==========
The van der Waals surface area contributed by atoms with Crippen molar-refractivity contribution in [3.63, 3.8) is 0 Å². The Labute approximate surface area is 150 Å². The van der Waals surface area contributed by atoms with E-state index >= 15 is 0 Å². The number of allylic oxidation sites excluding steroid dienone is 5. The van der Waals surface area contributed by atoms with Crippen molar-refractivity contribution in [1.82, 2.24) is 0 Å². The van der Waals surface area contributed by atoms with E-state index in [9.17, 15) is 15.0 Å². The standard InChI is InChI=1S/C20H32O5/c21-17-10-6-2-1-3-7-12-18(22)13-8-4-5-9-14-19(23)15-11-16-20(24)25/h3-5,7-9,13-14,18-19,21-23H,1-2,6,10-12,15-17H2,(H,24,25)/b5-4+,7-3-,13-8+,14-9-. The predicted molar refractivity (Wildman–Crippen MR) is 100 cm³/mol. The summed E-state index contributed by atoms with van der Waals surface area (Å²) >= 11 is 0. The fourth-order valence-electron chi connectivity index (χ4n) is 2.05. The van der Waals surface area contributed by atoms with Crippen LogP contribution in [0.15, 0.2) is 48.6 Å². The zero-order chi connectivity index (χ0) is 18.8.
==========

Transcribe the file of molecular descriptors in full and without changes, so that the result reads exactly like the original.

The van der Waals surface area contributed by atoms with Crippen molar-refractivity contribution in [3.63, 3.8) is 0 Å². The Labute approximate surface area is 150 Å². The van der Waals surface area contributed by atoms with E-state index >= 15 is 0 Å². The number of allylic oxidation sites excluding steroid dienone is 5. The van der Waals surface area contributed by atoms with Crippen molar-refractivity contribution in [1.82, 2.24) is 0 Å². The van der Waals surface area contributed by atoms with E-state index in [9.17, 15) is 15.0 Å². The standard InChI is InChI=1S/C20H32O5/c21-17-10-6-2-1-3-7-12-18(22)13-8-4-5-9-14-19(23)15-11-16-20(24)25/h3-5,7-9,13-14,18-19,21-23H,1-2,6,10-12,15-17H2,(H,24,25)/b5-4+,7-3-,13-8+,14-9-. The predicted molar refractivity (Wildman–Crippen MR) is 100 cm³/mol. The summed E-state index contributed by atoms with van der Waals surface area (Å²) >= 11 is 0. The fourth-order valence-electron chi connectivity index (χ4n) is 2.05. The van der Waals surface area contributed by atoms with Crippen LogP contribution in [0.15, 0.2) is 48.6 Å². The zero-order chi connectivity index (χ0) is 18.8.